in grades six and seven to the dangers that exist on the Internet. The game, which is based on a true story, opens with a passionate plea for help from
a father who has discovered that his 13-year-old son Zack has run away. The students assume the role of the detective and piece together evidence left behind
on Zack´s computer to help track down the missing boy. Their goal is to make sure that Zack is safely returned to his family. As a follow-up
to the game, the students participated as a class to develop their own Internet Safety Plans, which they will utilize to protect themselves whenever they are on the
In an effort to further enhance the "Missing" project; District Attorney Tim Cruz has been selected to test the next part of the program
entitled "Opening Argument". Drew Ann Wake of Live Wires Design has this to say, "Timothy Cruz, the District Attorney in Plymouth County,
Massachusetts, has a long-standing interest in the law- and in children. So when he heard about the Missing kit, he invited LiveWires to put on a
workshop in the region south of Boston. The workshop was crowded. Almost 50 teachers, police officers and prosecutors were trained to deliver
the program in a single day. Over the next month, the Brockton schools will become the first in the United States to adopt "Missing" as a formal part of
the school curriculum. It is not surprising, then, that Tim Cruz was the District Attorney selected to test the Opening Argument program with middle
Legislative amendment to Massachusetts General Laws Chapter 123A
is filed in relation to the commitment of sexually dangerous persons
July 24, 2002
Plymouth County District Attorney Timothy J. Cruz and Senator Robert S. Creedon, Jr. (D-Brockton) announced that they have filed a legislative amendment to Massachusetts
General Laws Chapter 123A relative to the commitment of sexually dangerous persons. The proposed legislation is the direct result of a coordinated effort by the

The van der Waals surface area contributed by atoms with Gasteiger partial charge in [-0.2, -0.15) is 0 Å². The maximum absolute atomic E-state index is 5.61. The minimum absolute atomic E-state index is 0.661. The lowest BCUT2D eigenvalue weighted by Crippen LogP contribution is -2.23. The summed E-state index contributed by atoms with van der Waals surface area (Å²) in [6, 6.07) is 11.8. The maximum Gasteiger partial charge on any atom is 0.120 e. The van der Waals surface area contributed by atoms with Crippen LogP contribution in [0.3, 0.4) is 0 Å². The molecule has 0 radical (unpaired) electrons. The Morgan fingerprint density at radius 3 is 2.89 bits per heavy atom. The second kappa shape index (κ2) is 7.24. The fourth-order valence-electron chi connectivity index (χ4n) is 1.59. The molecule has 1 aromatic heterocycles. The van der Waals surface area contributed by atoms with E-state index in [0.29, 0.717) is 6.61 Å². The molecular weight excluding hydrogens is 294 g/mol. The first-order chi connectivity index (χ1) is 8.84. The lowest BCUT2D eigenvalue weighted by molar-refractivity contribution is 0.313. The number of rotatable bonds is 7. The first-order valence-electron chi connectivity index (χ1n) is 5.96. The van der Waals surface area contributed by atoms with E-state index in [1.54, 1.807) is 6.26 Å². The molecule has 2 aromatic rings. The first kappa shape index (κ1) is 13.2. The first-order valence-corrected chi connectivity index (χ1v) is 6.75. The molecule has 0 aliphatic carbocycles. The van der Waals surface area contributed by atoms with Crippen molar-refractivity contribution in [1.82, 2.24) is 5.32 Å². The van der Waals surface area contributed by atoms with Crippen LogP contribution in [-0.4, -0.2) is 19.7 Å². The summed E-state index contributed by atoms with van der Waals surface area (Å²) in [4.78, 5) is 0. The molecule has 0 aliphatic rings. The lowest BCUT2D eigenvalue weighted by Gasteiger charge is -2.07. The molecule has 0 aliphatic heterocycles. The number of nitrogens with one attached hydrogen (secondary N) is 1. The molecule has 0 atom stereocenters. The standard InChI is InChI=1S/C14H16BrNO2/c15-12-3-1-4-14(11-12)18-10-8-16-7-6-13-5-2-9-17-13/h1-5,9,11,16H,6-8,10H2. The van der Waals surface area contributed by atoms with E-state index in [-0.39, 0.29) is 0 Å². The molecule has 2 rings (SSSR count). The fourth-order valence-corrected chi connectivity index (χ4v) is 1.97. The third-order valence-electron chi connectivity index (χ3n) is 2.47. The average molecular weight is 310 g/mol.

District Attorney´s Office and local legislators, it is also sponsored by Senator Marc Pacheco (D-Taunton) and Representative David Flynn (D-Bridgewater).
"In the wake of the brutal murder of Alexandra Zapp it is clear that the current law regarding the commitment of sexually dangerous persons is completely inadequate to
protect the public. The proposed amendments filed today will better protect the public by closing existing loopholes in the law and keeping dangerous sexual predators
off our streets" stated Timothy J. Cruz.
The "Missing Program"
District Attorney Tim Cruz was invited to visit DARE Officer Jack Hobson´s middle school class in Bridgewater, MA.
Officer Hobson had received a "Missing Program" kit from the "High Tech Crime Consortium" to test with his students, to see if the program
would be effective in teaching middle school students about internet safety.
"Missing" is a computer game which is presented on two discs. It tells the story of a teenager who meets a predator
online and is lured away from home.
In Disc 1, players take on the role of a police detective, examining chat room conversations between Zack and his new "friend" Fantasma.
In Disc 2, players continue to follow clues to assist police to discover Zack´s location and ultimately reunite him with his family.
Based on a true story, the "Missing" game uses a fun and positive approach to teach children how to avoid becoming victimized on the Internet so they can surf safely and confidently.
The students in Officer Hobson´s class enjoyed the program were eager to try the game again.
District Attorney Cruz observed firsthand how
effective this program was with the students, and was determined to bring it to more students in Plymouth County.
He contacted the creator and offered to have Plymouth County designated as a Pilot Site for this program.
With the assistance of the High Tech Crime Consortium and "Web Wise Kids", District Attorney Cruz was able to secure free software
to distribute across Plymouth County.